Bones that refuse to heal may one day be set straight by a drug that stimulatesthe growth of new blood vessels, according to new research from the University of California, San Francisco. So far, however, the growth factor drug has been tested only in mice, and it could be years before it is used in hospitals.
These results were presented at this week's annual meeting of the OrthopaedicResearch Society, in Orlando, Florida.
As cancer and cardiology researchers already know, VEGF, or vascularendothelial growth factor, promotes blood vessel growth. Oncologists at a fewbiotech companies are running clinical trials of anti-VEGF drugs to reduce theflow of blood to tumors. Cardiologists are studying whether VEGF can sproutnew blood vessels to bypass blocked arteries in patients with inoperable heartdisease.
Blood vessel growth, known as angiogenesis, is also thought to help deliver thechemicals needed for bone cells to rebuild after a fracture, says Jill Helms,PhD, DDS, assistant professor of orthopedic surgery at UCSF. "Vascularinvasion is one of the critical steps of bone repair," said Helms, whocollaborated with Zena Werb, PhD, a professor of anatomy at UCSF.
While most broken bones will repair to their original strength within a matterof weeks, some breaks stubbornly refuse to heal for months, years, or longer,she said. Scientists have suggested a few factors that may interfere with bonehealing, such as nutrition, illnesses such as diabetes, and damage to softtissue surrounding the bone. Helms and her colleagues suspected that softtissue damage interrupts proper blood flow to the fracture, and that proteinsthat encourage angiogenesis, such as VEGF, might help to heal these stubbornbreaks.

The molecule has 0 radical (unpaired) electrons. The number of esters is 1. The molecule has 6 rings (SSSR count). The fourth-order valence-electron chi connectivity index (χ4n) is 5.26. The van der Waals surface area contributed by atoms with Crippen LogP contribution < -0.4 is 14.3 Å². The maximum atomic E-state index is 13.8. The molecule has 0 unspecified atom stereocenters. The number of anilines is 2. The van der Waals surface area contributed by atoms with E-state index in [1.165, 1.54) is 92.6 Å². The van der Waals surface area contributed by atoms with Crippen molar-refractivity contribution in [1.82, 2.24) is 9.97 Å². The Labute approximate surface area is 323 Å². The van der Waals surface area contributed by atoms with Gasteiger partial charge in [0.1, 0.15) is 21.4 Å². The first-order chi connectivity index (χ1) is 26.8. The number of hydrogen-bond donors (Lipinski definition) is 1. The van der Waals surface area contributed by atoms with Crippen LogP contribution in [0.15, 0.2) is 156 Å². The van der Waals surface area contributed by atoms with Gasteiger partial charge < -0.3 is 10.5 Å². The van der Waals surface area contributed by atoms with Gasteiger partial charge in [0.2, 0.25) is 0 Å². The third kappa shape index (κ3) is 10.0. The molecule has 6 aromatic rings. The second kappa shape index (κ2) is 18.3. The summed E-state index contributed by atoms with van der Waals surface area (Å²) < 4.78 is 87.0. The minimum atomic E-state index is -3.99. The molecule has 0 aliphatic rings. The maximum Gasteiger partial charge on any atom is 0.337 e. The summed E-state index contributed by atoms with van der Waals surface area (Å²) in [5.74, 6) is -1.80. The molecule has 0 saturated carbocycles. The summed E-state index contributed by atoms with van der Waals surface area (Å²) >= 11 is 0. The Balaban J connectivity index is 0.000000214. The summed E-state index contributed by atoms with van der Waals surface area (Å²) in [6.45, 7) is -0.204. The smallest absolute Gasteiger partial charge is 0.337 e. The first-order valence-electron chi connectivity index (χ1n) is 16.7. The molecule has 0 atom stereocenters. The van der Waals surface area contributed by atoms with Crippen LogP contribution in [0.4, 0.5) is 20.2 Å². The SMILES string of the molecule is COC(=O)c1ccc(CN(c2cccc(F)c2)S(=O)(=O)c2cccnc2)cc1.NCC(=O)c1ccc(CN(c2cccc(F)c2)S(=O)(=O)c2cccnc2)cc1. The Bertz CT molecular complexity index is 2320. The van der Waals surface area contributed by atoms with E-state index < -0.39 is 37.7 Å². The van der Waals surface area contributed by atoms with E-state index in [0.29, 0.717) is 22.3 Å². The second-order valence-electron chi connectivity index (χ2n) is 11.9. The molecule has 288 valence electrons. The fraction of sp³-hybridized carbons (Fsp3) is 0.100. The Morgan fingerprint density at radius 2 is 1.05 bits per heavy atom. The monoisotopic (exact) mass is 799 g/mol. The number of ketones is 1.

To test VEGF as a possible treatment, Helms' team worked with 20 mice withbroken limbs that were being treated with pain-relieving drugs. Aftersplinting the legs of these mice, the researchers shifted the splint each dayto a different position, a procedure that prevents healing growth of new bone,presumably by destroying the newly forming networks of blood vessels.
Manipulating these tiny splints consistently and accurately was a challengingtechnical feat, Helms said. "It requires people with great hands," she said,such as Diane Hu, MD, the staff specialist who perfected the technique.
After 10 days of this treatment, x-rays showed that only cartilage and otherfibrous cells grew in the gap, or interzone, between the pieces of brokenbone.
Helms and her colleagues then injected doses of VEGF into the interzones of 10broken mouse legs, and made sham injections to 10 others. After ten days ofsplint-shifting, the researchers could see osteoblasts, or bone growth cells,developing in interzones of the mice injected with VEGF. The sham-injectedmice still had only fibrous tissue growth. The VEGF-injected mice also hadmuch higher expression of the gene Cbfa1, which is thought to help stimulateformation of new osteoblasts.
Although more research is necessary, VEGF treatment could help to give a happyending to the tragic stories of patients who suffer from non-bony healing, saidTed Miclau, MD, an orthopedic surgeon who works in Helms' lab. "The fracturesthat tend not to heal are open fractures and those from high energy accidents,such as high speed auto, or pedestrian vs. auto accidents,' he said.
In addition to studying VEGF's role in bone healing, Helms' lab is examiningwhether it might also be important in embryonic bone growth. They have beguninjecting either VEGF or inhibitors of VEGF into the limbs of embryonicchickens as they develop in the egg. They will then examine the effects of toolittle or too much VEGF on skeletal development.
Other researchers collaborating on the project were UCSF orthopaedic surgeryresidents Mark Lee, MD, and Christian Oglivie, MD, post-doctoral fellow CelineColnot, PhD, and Thiennu Vu, MD, PhD, a UCSF assistant professor of medicine.
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